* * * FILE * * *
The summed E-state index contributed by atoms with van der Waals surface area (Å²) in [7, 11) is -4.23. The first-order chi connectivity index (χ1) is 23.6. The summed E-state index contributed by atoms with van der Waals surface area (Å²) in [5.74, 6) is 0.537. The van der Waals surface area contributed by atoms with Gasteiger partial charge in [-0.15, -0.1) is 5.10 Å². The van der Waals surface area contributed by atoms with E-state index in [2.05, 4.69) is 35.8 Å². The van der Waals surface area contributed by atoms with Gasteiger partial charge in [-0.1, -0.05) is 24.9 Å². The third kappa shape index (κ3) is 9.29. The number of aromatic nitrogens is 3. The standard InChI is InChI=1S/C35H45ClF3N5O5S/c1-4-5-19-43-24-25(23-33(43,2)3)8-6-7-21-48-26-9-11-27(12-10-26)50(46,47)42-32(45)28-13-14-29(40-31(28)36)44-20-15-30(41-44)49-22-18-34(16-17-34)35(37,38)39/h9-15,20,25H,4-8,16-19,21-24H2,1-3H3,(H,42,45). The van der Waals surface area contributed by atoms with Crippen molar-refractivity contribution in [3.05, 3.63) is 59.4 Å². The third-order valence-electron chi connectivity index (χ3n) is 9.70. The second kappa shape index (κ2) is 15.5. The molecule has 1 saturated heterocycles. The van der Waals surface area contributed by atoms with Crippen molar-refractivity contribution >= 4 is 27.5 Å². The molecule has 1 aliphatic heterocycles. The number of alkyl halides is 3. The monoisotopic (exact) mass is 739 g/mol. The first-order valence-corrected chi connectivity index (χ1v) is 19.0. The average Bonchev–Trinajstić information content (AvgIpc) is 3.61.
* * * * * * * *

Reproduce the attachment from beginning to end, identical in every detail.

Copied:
The summed E-state index contributed by atoms with van der Waals surface area (Å²) in [7, 11) is -4.23. The first-order chi connectivity index (χ1) is 23.6. The summed E-state index contributed by atoms with van der Waals surface area (Å²) in [5.74, 6) is 0.537. The van der Waals surface area contributed by atoms with Gasteiger partial charge in [-0.15, -0.1) is 5.10 Å². The van der Waals surface area contributed by atoms with E-state index in [2.05, 4.69) is 35.8 Å². The van der Waals surface area contributed by atoms with Gasteiger partial charge in [-0.1, -0.05) is 24.9 Å². The third kappa shape index (κ3) is 9.29. The number of aromatic nitrogens is 3. The standard InChI is InChI=1S/C35H45ClF3N5O5S/c1-4-5-19-43-24-25(23-33(43,2)3)8-6-7-21-48-26-9-11-27(12-10-26)50(46,47)42-32(45)28-13-14-29(40-31(28)36)44-20-15-30(41-44)49-22-18-34(16-17-34)35(37,38)39/h9-15,20,25H,4-8,16-19,21-24H2,1-3H3,(H,42,45). The van der Waals surface area contributed by atoms with Crippen molar-refractivity contribution in [3.05, 3.63) is 59.4 Å². The third-order valence-electron chi connectivity index (χ3n) is 9.70. The second kappa shape index (κ2) is 15.5. The molecule has 1 saturated heterocycles. The van der Waals surface area contributed by atoms with Crippen molar-refractivity contribution >= 4 is 27.5 Å². The molecule has 1 aliphatic heterocycles. The number of alkyl halides is 3. The monoisotopic (exact) mass is 739 g/mol. The first-order valence-corrected chi connectivity index (χ1v) is 19.0. The average Bonchev–Trinajstić information content (AvgIpc) is 3.61.